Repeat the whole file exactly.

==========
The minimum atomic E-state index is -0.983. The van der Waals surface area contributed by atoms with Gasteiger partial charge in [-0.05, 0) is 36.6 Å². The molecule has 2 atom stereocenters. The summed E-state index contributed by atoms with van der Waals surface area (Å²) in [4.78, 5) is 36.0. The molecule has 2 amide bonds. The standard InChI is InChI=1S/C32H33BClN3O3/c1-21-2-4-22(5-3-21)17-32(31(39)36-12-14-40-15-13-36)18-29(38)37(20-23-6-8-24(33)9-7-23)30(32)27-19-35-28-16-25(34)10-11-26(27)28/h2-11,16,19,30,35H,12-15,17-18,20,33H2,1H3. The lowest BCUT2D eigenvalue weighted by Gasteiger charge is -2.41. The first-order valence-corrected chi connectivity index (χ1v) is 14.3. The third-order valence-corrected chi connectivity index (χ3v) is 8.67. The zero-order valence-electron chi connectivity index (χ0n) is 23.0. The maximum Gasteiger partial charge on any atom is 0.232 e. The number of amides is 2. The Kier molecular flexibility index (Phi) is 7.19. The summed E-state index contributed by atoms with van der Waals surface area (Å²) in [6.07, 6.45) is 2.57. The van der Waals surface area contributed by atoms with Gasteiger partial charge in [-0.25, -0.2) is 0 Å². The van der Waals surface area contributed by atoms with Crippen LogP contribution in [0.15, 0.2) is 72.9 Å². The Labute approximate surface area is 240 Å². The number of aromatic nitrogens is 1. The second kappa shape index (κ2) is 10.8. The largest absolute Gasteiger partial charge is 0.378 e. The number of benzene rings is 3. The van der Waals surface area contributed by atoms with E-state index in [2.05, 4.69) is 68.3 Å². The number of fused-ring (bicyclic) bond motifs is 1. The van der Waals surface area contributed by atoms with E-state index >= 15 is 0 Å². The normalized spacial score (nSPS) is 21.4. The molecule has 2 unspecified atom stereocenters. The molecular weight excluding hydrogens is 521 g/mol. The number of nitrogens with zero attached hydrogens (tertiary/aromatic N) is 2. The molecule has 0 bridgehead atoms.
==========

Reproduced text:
The minimum atomic E-state index is -0.983. The van der Waals surface area contributed by atoms with Gasteiger partial charge in [-0.05, 0) is 36.6 Å². The molecule has 2 atom stereocenters. The summed E-state index contributed by atoms with van der Waals surface area (Å²) in [4.78, 5) is 36.0. The molecule has 2 amide bonds. The standard InChI is InChI=1S/C32H33BClN3O3/c1-21-2-4-22(5-3-21)17-32(31(39)36-12-14-40-15-13-36)18-29(38)37(20-23-6-8-24(33)9-7-23)30(32)27-19-35-28-16-25(34)10-11-26(27)28/h2-11,16,19,30,35H,12-15,17-18,20,33H2,1H3. The lowest BCUT2D eigenvalue weighted by Gasteiger charge is -2.41. The first-order valence-corrected chi connectivity index (χ1v) is 14.3. The third-order valence-corrected chi connectivity index (χ3v) is 8.67. The zero-order valence-electron chi connectivity index (χ0n) is 23.0. The maximum Gasteiger partial charge on any atom is 0.232 e. The number of amides is 2. The Kier molecular flexibility index (Phi) is 7.19. The summed E-state index contributed by atoms with van der Waals surface area (Å²) in [6.07, 6.45) is 2.57. The van der Waals surface area contributed by atoms with Gasteiger partial charge in [-0.25, -0.2) is 0 Å². The van der Waals surface area contributed by atoms with Crippen LogP contribution in [0.15, 0.2) is 72.9 Å². The Labute approximate surface area is 240 Å². The number of aromatic nitrogens is 1. The second kappa shape index (κ2) is 10.8. The largest absolute Gasteiger partial charge is 0.378 e. The number of benzene rings is 3. The van der Waals surface area contributed by atoms with E-state index in [2.05, 4.69) is 68.3 Å². The number of fused-ring (bicyclic) bond motifs is 1. The van der Waals surface area contributed by atoms with E-state index >= 15 is 0 Å². The normalized spacial score (nSPS) is 21.4. The molecule has 2 unspecified atom stereocenters. The molecular weight excluding hydrogens is 521 g/mol. The number of nitrogens with zero attached hydrogens (tertiary/aromatic N) is 2. The molecule has 0 bridgehead atoms.